"The commitments at the end of it, if we're lucky, will be not enough to save the planet. But [the rich countries] will be trapped for the first time. Is it the agreement that we need? No. Is it the agreement that we want? Not quite. But [COP15] is a huge possibility for us to come together, for us to have this Klimaforum, to have more integration. The Group of 77 has 149 countries represented, and they're keeping their discussions open, while most of the other countries are behind the scenes negotiating. [COP15] must take into account even the opinions of Third World countries and tiny island states, the non-aligned people.

"The other thing that is very important is the money. And the money is what really really hurts the rich people. The more money they have, the more stingy they get, and the more reluctant to give anything. It's not about development anymore, it's not about helping or transferring technology [to those who need it]. There's a big crisis right now" and the First World needs to repay the Third World for its historical responsibility for the the bulk of greenhouse gas emissions.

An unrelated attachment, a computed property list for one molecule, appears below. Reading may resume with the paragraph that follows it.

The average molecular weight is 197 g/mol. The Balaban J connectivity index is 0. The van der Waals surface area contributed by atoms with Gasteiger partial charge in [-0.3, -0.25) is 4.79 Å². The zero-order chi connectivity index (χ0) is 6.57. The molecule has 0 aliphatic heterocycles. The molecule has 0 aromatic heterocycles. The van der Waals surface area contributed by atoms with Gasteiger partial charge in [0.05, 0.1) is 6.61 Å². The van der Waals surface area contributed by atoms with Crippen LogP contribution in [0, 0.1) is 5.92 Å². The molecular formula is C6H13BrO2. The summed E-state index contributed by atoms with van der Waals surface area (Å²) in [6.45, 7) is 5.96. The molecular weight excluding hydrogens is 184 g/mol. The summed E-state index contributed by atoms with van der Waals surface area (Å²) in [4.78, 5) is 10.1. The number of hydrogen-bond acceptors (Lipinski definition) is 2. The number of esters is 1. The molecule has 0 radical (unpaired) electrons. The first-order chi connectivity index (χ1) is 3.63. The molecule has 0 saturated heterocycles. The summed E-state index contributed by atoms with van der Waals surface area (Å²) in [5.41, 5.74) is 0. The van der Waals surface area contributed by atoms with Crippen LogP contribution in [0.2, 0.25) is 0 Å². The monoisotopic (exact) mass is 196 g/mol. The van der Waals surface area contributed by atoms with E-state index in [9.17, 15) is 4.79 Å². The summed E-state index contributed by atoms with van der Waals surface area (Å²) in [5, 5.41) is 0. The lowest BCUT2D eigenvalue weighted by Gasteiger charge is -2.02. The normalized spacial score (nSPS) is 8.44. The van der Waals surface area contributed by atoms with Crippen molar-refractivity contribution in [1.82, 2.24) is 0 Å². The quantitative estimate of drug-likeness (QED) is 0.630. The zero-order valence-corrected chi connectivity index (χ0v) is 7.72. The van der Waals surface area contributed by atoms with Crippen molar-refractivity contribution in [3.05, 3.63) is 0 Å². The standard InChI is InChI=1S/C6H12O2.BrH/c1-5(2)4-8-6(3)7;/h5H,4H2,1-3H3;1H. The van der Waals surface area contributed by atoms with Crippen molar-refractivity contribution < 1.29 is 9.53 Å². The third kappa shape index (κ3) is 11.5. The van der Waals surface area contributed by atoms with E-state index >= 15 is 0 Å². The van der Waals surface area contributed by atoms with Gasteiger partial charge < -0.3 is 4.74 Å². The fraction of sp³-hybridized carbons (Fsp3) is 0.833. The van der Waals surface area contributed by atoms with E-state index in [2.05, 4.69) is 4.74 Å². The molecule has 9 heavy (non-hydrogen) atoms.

"It's about saying [to the First World polluting corporations and nations] `You did it. Repair it for the people who you are putting in danger'. How much [should the reparations be]? Trying to calculate something that is priceless is very difficult, but you can try. The European Union has made an announcement of US$10 billion. That's a starting point, it's a framework" for pressuring governments to take further action. "But the real framework is not about the United Nations, it's not about creating a new body to adminster that money. The money needs to be funneled directly to the communities, directly to people" so that communities can democratically decide how best the reparation money is spent, rather than top-down decisions from ineffective and exclusive global bodies or corrupt governments.

"Especially we must take into account the increasing numbers of climate refugees. They're losing their countries, period. And they didn't do anything.'